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Design ConsiderationsThe Issues - Page 3b
Finding the right way to go


Inaccuracies and unwarranted conclusions made by West London 'Friends of the Earth'
are further explored.
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References:     FOE "Say Yes To West London Tram!" [HTML]           FOE "Frequently Asked Questions" Section [DOC]

Issue: If one tram breaks down, would the whole system immediately stop?
Could a broken tram be pulled off the road? Could other trams go round it or overtake it?

The proposal includes a loop at Southall, and possibly others elsewhere, so that the entire network is not brought down. Modern trams are very reliable, so breakdowns are few. They give the driver early warning of breakdown so that action can be taken to avoid disruption. When they do occur they will be inconvenient, but the overall delay will be much less than continual and worsening delays caused by increasing traffic congestion.


The most honest and straightforward answers to the questions in the first, second and third sentences are yes, no and no respectively. The fact that a loop [or more than one] is included may reduce the disruption to [only!] half the route or a third or whatever although even this is not guaranteed as it depends on precisely how much of your tram fleet is where when the incident occurs. The simple fact is that any stoppage at any point on a rail based system with a frequent service will rapidly cause widespread disruption. This is an intrinsic disadvantage of all such systems.

Whilst modern trams are reliable, they do still have some breakdowns and each one will result in considerable disruption. What is more relevant is that breakdown of the tram is but one of many reasons why a tram may not be able to move. Any problem which stops one tram [whether directly concerning the mechanics of the tram or not] such as a parked vehicle, road accident, incident on the vehicle, closure of that section of road for a gas leak etc. etc. will have the same serious effect on the overall service.

It may be said that this is not frequent on Croydon Tramlink but even on this system such incidents do occur with some regularity - and that is on a largely segregated route not one that is sharing large sections of its route with other vehicles.

40 metre vehicles operating a street tramway along a road with a very high traffic density but often of relatively narrow width would implicitly seem likely to be embroiled in incidents of the type described quite often. However no investigation appears to have been done to quantify this problem. Despite this, TfL state [and Friends of the Earth dutifully repeat] the simplistic statement that WLT Trams will be 'reliable'. This may mean that the trams will be mechanically reliable as vehicles themselves but will the service provided to the passenger be reliable? One does not automatically imply the other, contrary to what TfL [and Friends of the Earth] seem to suggest.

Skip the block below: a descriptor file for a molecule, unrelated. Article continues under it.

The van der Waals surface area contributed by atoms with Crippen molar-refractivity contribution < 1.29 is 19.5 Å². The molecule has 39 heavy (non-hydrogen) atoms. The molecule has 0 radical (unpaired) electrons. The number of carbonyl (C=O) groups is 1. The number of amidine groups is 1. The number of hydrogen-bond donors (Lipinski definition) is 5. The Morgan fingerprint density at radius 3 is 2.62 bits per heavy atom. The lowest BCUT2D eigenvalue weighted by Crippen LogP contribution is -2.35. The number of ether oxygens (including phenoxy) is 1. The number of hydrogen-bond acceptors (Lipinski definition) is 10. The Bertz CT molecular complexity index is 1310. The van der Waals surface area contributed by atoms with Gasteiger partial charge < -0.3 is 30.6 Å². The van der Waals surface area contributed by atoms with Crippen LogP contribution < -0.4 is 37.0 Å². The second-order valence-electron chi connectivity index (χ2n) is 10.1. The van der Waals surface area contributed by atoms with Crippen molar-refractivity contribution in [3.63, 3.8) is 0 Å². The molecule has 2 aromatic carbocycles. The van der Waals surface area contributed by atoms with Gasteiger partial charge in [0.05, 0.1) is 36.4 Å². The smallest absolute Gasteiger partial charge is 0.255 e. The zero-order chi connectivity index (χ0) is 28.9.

To consider the truthfulness of the last sentence, consider using a service along the Uxbridge Road for a journey yourself.

Option A
You turn up to catch a bus. Traffic congestion is very bad and the journey which should have taken 15 minutes actually takes 30.
Option B
Alternatively you turn up to catch a tram to find that the section of the tram route you wish to use has no service at all. You then wait until a probably unknown time in the future when the obstruction [whatever it is] is able to be cleared or the operator provides a [rubber tyred] replacement service, whichever is the sooner.

Which would you rather have happen to you 'A' or 'B'?   Does your choice fit the conclusion of Friends of the Earth?

Issue: How will trams share the road? Won't they hold up other traffic?

At the places where the tram shares with other traffic, the tram gets priority over the other traffic. This is done by the tram tripping traffic lights on its approach, and other traffic is held while the tram passes. This is a key factor in making tram schemes fast, reliable and predictable, which is exactly what people want from a public transport system. No more coming along in threes like buses! A similar system is already in place for buses on the Uxbridge Road just west of the Hanwell Bridge.


This is a gross over simplification of the problems of getting traffic to flow freely. There is discussion elsewhere on this site regarding the likely traffic flow implications of this rail based system operating along sections of the street with other vehicles particularly at certain difficult junctions. One thing is certain: the 'other traffic' the tram will get priority over at signals and other places along the route includes buses. Thus the numerous remaining bus services running along and across Uxbridge Road will be held up and made slower and less reliable than now as a result of the trams - unless such bus services are cut back and transferred away from the Uxbridge Road, as Transport for London appear to wish to do so that they serve as 'feeders' to the trams. Either case of course disrupts the journeys of countless bus travellers for the sake of those using the trams alone and is clearly a disbenefits but not one that appears in any official analysis of the scheme.

The comment about buses coming along in threes is self evidently true. The buses will have been replaced by trams! Trams do bunch however and even on Croydon Tramlink with much greater segregation and longer intervals between services, it is not exactly unknown after incidents to get two trams following nose to tail on the same route. How much more is this likely to be the case on WLT? You will then have to find 80 metres of clear carriageway along the tram track and of course the second tram will have to await clearance of the first from every tram stop.

Issue: Will deliveries be disrupted?

Deliveries should not be disrupted - delivery vehicles will be able drive along the Uxbridge Road as now. In addition, in many places rear access will be improved and that will assist many businesses. Transport for London has been studying the access requirements of businesses along the proposed route and is taking these into account in planning.